This trust was one day thrown into an abyss that I was hurt for a long time by the events that followed. The problem was brought about one day when I came to realize from some of my friends that all the confidential matters that I trusted and shared with Paul were in the public domain and were no longer a secret.

I was deeply hurt by this form of betrayal to the extent that I felt I could not forgive my friend Paul. One day, I happened to leak some information a cousin had entrusted me about her. She was so mad at me that she refused to talk me. My efforts to get her to forgive me were futile.

When I gave it a gigantic thought, I realized that the same way I could not forgive my friend is the same way she was feeling. Thus, I had to accept to forgive my friend because we all wrong others and expect them to forgive and let go of us as expected from others who do us wrong.

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Psychology helps us unravel things that are with us, disturbing us internally as hidden from others. Therefore, a good way to unburden ourselves is by forgiveness. When combined with Christian values, it tends to guide us further closer to God by giving us a multipronged approach to solutions that are all round.

Reflections from the book

What bothers me about this book is the way the author is trying to integrate Christian belief and psychology. On one hand, Christian belief is the religion, which is based on beliefs in the supernatural. On the other hand, psychology is wholly scientific as it delves into the human body and the way it functions as a way of finding the source of the problem and a possible solution.

Therefore, the question of how a psychologist can deal with a matter that has no religious bearing triggers my mind because not all matters have religious connotations that one will be made to see by the psychologists. It is also challenging for me to understand how a Christian psychologist will be able to mix religion with matters that are purely medical and whose solution lies in the medical field because, to some point, offering a prayer in place of medicine does not add up.

Therefore, I find it unnecessary to a large extend mixing the two. The book though is a good guide for those who wish to pursue their Christian faith and their careers in psychology at the same time. It enables them to marry the two fields in an attempt to apply them to clients who share the same beliefs as them.

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It guides them to the extent that it shows them where and when to engage the gears of faith and science so that the two are able to move in one direction. The book offers a different approach to counseling, which is an approach that enables one to offer scientific, psychological, and a spiritual help that enables man to understand the three aspects from God’s point of view.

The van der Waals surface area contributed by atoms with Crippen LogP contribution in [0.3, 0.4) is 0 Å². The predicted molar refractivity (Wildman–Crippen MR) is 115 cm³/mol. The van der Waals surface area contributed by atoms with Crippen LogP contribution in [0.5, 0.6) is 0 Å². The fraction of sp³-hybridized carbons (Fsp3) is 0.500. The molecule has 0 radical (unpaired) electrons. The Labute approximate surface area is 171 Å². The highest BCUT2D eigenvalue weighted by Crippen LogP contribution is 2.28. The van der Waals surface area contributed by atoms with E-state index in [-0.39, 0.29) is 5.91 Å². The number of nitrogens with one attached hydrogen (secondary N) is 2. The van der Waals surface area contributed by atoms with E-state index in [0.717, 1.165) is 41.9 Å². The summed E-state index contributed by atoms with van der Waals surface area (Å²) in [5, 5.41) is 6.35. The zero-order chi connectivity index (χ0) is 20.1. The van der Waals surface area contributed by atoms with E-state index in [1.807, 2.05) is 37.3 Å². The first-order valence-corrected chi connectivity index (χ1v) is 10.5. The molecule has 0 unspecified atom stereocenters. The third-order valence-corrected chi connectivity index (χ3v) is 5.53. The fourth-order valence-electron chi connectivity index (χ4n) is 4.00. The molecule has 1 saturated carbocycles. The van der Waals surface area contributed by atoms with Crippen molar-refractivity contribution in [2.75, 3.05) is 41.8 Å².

The guides in the book should therefore be used mostly when one is dealing with a client professing the same faith as it would enable the counselor and the client to get better solutions.

Actions with regard to reflections from the book

My question to the counselor will be how best I can forgive someone who wrongs me. This question follows my realization that being unable to forgive is a burden to me that is costing me many relationships. The changes I wish,25.htm to make in my life will be ones that will allow me to accommodate others with their faults that will in turn accommodate me too with my faults.

My realization of forgiveness is that it takes away a lot of baggage that tends to bog me down. Hence, the ability to acquire a forgiving spirit is a way to acquiring freedom (McMinn, 1996, p. 47). At the same time, forgiveness is a sign of humility, which will open me up for advice that can help me.

In counseling, most people with pride tend to be resistant to confession, which at the end of the day becomes an inhibiting factor to solutions to their problems. With the heart to forgive, I am able to be humble enough to make a confession. At the end of the day, the confession is a form of ventilation that is being made to someone who is professional and trustworthy. To sum up, McMinn’s book is an informative piece of masterwork.


McMinn, M. (1996). Psychology, Theology, and Spirituality in Christian Counseling. Illinois: Tyndale House.